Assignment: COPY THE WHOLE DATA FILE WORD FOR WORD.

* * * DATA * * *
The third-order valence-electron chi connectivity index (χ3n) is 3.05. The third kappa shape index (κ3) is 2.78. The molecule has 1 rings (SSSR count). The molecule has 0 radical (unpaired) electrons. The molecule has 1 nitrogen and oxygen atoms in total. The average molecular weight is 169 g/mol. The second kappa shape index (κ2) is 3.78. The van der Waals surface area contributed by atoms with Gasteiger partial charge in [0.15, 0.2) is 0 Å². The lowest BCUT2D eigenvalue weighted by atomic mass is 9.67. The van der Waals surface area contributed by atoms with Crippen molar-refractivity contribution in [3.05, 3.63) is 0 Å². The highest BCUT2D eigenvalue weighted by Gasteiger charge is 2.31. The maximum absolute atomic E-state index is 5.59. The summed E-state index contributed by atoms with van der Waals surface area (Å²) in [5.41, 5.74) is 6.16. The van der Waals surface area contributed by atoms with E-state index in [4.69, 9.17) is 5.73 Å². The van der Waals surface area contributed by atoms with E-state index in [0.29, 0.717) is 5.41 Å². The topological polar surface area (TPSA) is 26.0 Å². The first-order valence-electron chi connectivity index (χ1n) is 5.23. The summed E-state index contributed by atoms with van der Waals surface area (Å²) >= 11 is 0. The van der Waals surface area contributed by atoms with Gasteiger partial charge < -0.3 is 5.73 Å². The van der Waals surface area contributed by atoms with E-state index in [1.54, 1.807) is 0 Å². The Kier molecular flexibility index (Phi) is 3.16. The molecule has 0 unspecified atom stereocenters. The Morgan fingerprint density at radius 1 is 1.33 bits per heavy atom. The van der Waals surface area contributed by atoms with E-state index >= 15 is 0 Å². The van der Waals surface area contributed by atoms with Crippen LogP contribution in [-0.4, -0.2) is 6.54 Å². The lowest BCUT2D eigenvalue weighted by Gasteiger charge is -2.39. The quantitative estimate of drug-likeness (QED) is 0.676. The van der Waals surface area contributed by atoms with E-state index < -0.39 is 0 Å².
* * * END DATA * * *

The third-order valence-electron chi connectivity index (χ3n) is 3.05. The third kappa shape index (κ3) is 2.78. The molecule has 1 rings (SSSR count). The molecule has 0 radical (unpaired) electrons. The molecule has 1 nitrogen and oxygen atoms in total. The average molecular weight is 169 g/mol. The second kappa shape index (κ2) is 3.78. The van der Waals surface area contributed by atoms with Gasteiger partial charge in [0.15, 0.2) is 0 Å². The lowest BCUT2D eigenvalue weighted by atomic mass is 9.67. The van der Waals surface area contributed by atoms with Crippen molar-refractivity contribution in [3.05, 3.63) is 0 Å². The highest BCUT2D eigenvalue weighted by Gasteiger charge is 2.31. The maximum absolute atomic E-state index is 5.59. The summed E-state index contributed by atoms with van der Waals surface area (Å²) in [5.41, 5.74) is 6.16. The van der Waals surface area contributed by atoms with E-state index in [4.69, 9.17) is 5.73 Å². The van der Waals surface area contributed by atoms with E-state index in [0.29, 0.717) is 5.41 Å². The topological polar surface area (TPSA) is 26.0 Å². The first-order valence-electron chi connectivity index (χ1n) is 5.23. The summed E-state index contributed by atoms with van der Waals surface area (Å²) >= 11 is 0. The van der Waals surface area contributed by atoms with Gasteiger partial charge < -0.3 is 5.73 Å². The van der Waals surface area contributed by atoms with E-state index in [1.54, 1.807) is 0 Å². The Kier molecular flexibility index (Phi) is 3.16. The molecule has 0 unspecified atom stereocenters. The Morgan fingerprint density at radius 1 is 1.33 bits per heavy atom. The van der Waals surface area contributed by atoms with E-state index >= 15 is 0 Å². The van der Waals surface area contributed by atoms with Crippen LogP contribution in [-0.4, -0.2) is 6.54 Å². The lowest BCUT2D eigenvalue weighted by Gasteiger charge is -2.39. The quantitative estimate of drug-likeness (QED) is 0.676. The van der Waals surface area contributed by atoms with E-state index < -0.39 is 0 Å².